The Google Business Model05 Aug 2010
Google’s core business model is to create a platform for people to use and then step back and let the scientific data make the decisions. Their first product was the search engine we now know as Google Search and it utilized a combination of web spider software that constantly surfed and cataloged the Internet and used user generated feedback to create results that are both smart and efficient. If someone does not know the answer to a question, just Google it. Google’s name has become synonymous with search, because of the steps that it took to create its search engine.
In the old days of the Internet, companies like Yahoo or Ask Jeeves hired editors much like newspapers, in order to filter the content online. It was relatively easy and cheap to do back in 1995, even with the Internet growing by millions of pages a year. Their thought process was that they needed to categorize the sites on the web much like the Yellow pages categorized business phone numbers. They could then charge more to get people to rank higher on search results. This would create a tier search system where if a user typed in Nike or combination of Nike, only Nike.com and other Nike related sites came up no matter what combination of the word Nike a user typed in. The older search engines and not Google were trapped by categorization and bad taste thus making the Internet not at all a reliable place to gather and store information. A user was lucky if they even found what they were looking for at all and then came Google. The first part of making Google synonymous with search was that they figured out what was wrong with Internet search at that time.
When Google founders Larry Page and Sergey Brin first started the company back in 1999, they did not simply want to create another search engine such as Yahoo or so many others that existed at the time. Their plan was to create a company that based what it did on pure data with the belief that customers and not executives held the power to make the company great if given the chance. Sergey and Larry’s idea was simple, much like MetaCrawler who by its name crawled the Internet looking for websites link by link. They would use that same kind of random Internet surfing idea and take it one step further. Since they had the data of Internet sites and who they linked to, they would take which sites had the most links coming to them and use that as a basis of importance. The reason they did this was because they believed that if multiple web sites linked to a single web site, there was probably something of value or worth in that web site. This was their initial basis for Google Search. It worked, but they did not want to do like many other search engines and settle there. The second part of associating Google with search was that they revolutionized how a search engine worked right away.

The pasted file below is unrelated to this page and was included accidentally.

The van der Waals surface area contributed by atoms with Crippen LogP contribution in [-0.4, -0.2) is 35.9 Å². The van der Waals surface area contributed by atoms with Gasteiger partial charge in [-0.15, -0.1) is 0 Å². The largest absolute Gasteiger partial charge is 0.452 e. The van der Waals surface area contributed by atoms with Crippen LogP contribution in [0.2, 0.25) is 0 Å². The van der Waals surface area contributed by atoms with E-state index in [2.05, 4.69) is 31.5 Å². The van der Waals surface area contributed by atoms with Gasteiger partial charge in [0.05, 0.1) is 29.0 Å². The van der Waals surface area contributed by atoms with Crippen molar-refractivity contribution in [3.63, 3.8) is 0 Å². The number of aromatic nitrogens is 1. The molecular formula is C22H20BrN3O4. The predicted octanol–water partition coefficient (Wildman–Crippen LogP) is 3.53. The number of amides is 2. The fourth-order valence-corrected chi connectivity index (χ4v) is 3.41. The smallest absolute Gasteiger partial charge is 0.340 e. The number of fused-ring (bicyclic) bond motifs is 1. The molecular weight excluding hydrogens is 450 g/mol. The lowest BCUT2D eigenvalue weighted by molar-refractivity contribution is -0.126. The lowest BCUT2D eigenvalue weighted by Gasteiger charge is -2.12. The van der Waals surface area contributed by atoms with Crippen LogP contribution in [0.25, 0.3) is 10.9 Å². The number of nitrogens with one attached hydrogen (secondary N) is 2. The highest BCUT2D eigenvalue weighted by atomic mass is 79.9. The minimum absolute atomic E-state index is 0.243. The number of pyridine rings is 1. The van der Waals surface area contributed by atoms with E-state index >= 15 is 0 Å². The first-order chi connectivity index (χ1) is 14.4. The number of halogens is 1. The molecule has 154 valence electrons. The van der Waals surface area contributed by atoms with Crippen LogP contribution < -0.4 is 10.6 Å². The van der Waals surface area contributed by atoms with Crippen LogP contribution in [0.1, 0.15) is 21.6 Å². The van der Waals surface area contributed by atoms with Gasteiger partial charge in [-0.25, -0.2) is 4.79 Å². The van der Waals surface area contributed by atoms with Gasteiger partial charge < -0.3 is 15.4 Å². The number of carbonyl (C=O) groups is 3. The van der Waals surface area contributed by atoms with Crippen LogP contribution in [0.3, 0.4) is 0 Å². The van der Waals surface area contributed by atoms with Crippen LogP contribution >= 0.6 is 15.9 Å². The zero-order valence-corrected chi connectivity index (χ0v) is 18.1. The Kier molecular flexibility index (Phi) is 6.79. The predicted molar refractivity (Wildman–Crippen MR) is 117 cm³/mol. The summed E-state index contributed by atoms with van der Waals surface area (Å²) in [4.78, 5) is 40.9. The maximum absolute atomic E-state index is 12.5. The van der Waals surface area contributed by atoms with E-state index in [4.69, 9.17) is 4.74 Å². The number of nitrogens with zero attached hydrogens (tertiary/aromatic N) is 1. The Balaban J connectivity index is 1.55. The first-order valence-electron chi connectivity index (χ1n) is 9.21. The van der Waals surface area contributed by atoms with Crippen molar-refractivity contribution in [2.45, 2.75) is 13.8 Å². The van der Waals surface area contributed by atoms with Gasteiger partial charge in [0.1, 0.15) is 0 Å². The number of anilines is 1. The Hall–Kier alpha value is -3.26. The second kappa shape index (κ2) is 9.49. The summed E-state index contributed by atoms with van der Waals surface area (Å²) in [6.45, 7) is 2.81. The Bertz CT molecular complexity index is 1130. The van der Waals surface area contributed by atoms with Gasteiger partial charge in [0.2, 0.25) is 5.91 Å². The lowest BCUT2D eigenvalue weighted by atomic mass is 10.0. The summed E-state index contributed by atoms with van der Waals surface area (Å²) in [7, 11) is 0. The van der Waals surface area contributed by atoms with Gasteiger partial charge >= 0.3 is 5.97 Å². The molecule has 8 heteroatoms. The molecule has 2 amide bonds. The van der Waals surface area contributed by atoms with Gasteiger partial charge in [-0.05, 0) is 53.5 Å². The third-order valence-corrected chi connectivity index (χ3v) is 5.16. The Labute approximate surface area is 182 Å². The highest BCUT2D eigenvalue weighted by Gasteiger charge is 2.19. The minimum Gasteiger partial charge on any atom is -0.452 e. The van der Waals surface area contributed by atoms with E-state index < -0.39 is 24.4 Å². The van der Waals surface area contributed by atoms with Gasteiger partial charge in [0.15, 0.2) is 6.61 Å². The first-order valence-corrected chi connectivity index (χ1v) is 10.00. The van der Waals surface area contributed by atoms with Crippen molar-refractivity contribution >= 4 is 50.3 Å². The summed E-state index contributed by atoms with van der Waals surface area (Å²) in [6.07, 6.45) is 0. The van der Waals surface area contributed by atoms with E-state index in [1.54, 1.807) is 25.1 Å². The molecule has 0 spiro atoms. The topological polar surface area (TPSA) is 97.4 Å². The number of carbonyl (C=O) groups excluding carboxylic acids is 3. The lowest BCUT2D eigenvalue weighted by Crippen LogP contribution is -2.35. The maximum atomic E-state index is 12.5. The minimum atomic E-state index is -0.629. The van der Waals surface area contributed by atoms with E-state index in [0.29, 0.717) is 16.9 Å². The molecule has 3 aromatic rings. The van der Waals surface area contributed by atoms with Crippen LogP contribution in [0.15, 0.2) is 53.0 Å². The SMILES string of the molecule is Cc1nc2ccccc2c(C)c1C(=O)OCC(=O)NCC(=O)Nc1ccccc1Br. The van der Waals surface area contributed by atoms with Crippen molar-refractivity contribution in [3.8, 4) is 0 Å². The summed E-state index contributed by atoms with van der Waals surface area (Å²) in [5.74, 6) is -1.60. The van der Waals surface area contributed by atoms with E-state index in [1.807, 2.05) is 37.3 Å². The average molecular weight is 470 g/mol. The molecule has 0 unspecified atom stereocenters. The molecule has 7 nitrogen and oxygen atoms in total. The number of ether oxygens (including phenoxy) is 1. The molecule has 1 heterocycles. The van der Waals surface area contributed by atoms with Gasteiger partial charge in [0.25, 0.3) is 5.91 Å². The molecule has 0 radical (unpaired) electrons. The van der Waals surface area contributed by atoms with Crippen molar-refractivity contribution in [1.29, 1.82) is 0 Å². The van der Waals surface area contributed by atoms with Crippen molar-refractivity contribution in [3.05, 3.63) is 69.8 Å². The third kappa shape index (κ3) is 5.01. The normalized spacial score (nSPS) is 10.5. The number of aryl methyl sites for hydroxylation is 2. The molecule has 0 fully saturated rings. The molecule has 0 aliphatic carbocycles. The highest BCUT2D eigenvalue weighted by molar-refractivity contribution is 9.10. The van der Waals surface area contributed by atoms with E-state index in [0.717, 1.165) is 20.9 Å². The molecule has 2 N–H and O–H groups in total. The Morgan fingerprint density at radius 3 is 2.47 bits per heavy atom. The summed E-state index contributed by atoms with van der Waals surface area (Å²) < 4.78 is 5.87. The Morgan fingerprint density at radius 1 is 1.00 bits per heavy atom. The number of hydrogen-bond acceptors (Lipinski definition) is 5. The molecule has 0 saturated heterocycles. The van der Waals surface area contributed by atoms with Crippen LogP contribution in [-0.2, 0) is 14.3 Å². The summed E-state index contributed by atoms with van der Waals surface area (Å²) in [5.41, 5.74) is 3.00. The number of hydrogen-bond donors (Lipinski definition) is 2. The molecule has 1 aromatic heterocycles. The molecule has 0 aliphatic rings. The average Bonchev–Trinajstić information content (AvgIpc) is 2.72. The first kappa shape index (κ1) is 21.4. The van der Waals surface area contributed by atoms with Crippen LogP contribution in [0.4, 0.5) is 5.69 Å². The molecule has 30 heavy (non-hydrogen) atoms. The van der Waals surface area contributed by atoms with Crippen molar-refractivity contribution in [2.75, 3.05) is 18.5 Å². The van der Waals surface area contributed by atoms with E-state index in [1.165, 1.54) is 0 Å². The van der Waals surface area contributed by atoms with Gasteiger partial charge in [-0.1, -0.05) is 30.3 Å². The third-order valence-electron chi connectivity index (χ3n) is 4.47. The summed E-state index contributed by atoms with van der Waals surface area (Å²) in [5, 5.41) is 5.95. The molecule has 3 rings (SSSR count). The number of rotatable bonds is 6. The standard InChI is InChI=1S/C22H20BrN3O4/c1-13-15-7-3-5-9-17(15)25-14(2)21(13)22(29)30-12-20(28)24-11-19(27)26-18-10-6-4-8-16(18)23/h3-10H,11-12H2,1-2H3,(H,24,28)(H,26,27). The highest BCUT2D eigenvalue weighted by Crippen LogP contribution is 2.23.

Upon review of the data coming into their Google Beta Search engine they realized that once a user typed in a search query, they would have to scroll from page to page trying to look more specifically for what they were trying to find. So the next step of brilliance came in saving user click data. If they saved every click to a website that a user made for every word that they typed in to search they could rank that particular site as being more valuable to the topic at hand and thus should rank higher overall for that particular word or phrase. That is one of the reasons why to this very day, Google has saved the information for every search and click it has ever received since the very first day it launched. It does this to ensure that the search results are as complete as possible and that users get the best response possible for their queries. The third part of making Google synonymous with search was that they continued to make their searches better by changing it at every step.
This single revelation turned out to be the brilliance of the Google way of thinking put into action. Instead of hiring legions of editors and staff surfing and cataloging the Internet as many companies had before them, they would allow their users to be the ones to catalog the Internet for them. With every click of the mouse and every search on Google, they ensured that the engine got smarter because they believed that a smarter engine would be able to give better results to its users. Google could then create a cycle of perfect harmony between the program and its customers that forces companies to play nice and allows every site to have a level playing field. No decision is made inside of Google without having hard concrete user data to back it up.
Even though Google loses millions in mistakes with product research it eventually makes up for the loss in billions. Besides the money, Google also learns as much as it can from the mistakes it makes. With Google Gmail, Voice and Wave in the horizon, it plans on using the same lessons it learned from it’s search engine creation to revolutionize Email, Telephones and Social Networking.